The elevation of the King James Version to the level of an "inspired" and therefore "infallible" translation is a serious error, for it goes beyond what the facts themselves warrant and leads Ruckman to conclusions that ultimately damage the authority of God's original words written by his inspired Apostles. In the first place it means that Ruckman is forced to defend questionable and even erroneous translations made by the King James translators. One such questionable translation is the use of the term Easter in Acts 12:4. In his COMMENTARY ON THE BOOK OF ACTS, he acknowledges that the words "after Easter" in the A.V. are used to translate the Greek words "after the Passover." Since Easter is a term adopted several centuries ago by Christianity to refer to the time of Christ resurrection, it is not strictly accurate to designate the Passover as Easter. What especially bothers some Christians about the use of the term "Easter" for "Passover" is the fact that Easter was derived from the name of a pagan goddess "Eastre" whose festival was celebrated at the time of the vernal equinox - the same basic season as the Passover and the celebration of the resurrection. Therefore to use this term of pagan origin when the Greek text simply reads "Passover" leads many Christians to feel that the A.V. should be corrected at this point. However, Ruckman's position will not allow him to alter one single word in the Authorized Version. He therefore defends the King James use of "Easter" by insisting that the Holy Spirit personally directed and inspired the translators to use this term. He writes: "AFTER EASTER (vs.4). The Holy Spirit has thrust Himself into the A.V. committee of 1611 and said 'WRITE' ..." (pp 335f).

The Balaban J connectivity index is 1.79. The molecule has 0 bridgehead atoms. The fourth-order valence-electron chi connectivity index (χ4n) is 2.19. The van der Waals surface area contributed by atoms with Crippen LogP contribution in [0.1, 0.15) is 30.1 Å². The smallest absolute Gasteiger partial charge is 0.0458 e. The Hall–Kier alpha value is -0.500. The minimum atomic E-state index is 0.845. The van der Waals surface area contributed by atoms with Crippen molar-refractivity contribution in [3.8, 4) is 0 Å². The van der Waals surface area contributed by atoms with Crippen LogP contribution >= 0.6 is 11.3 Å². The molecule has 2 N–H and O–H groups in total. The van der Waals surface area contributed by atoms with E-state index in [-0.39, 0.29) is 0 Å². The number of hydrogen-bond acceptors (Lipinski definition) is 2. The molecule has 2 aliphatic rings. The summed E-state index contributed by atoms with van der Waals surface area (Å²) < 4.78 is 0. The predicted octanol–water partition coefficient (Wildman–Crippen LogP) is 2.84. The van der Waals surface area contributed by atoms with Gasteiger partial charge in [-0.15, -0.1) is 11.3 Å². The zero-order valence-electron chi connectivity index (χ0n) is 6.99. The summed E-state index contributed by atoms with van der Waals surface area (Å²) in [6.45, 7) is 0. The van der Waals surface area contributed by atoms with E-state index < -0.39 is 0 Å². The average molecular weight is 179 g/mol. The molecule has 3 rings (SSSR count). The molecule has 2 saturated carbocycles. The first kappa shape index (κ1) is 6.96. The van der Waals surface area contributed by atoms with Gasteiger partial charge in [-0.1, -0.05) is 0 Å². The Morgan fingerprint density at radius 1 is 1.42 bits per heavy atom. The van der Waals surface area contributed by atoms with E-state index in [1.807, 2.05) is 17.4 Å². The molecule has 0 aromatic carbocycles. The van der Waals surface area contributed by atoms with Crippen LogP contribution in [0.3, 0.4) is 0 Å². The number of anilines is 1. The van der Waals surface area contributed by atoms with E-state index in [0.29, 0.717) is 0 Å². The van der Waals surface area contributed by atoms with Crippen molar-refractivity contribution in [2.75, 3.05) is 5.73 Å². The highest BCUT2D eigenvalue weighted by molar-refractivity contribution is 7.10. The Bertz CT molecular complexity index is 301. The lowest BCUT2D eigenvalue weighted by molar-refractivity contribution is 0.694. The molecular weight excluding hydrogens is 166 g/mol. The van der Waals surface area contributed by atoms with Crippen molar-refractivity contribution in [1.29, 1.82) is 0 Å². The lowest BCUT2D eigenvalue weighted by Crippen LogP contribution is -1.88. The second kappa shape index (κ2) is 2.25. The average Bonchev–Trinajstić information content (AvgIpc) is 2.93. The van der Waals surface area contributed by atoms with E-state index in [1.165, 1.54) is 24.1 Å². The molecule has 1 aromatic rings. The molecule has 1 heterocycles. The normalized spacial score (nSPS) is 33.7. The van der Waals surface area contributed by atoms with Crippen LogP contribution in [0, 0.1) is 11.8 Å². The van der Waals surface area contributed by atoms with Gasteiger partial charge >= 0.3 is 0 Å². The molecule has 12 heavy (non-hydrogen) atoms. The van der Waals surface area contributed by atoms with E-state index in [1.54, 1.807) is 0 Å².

Ruckman goes even further, however, and defends the A.V.'s errors as additional revelation. In his book, THE CHRISTIAN'S HANDBOOK OF MANUSCRIPTS EVIDENCE (1970) he has a chapter entitled, "Correcting the Greek with the English". In it he actually defends the K.J.V. translation of "churches" in Acts 19:37 when every known Greek manuscript has the word "temples". He justifies this rendering with the startling assertion that "Mistakes in the A.V. 1611 are advanced revelation" (p 126). This makes the A.V. better than the original Greek upon which it is based. In his book PROBLEM TEXTS, he asserts that 'the K.J.V. English rendering is so perfect that Acts 2:38 was left in by God to mislead people.'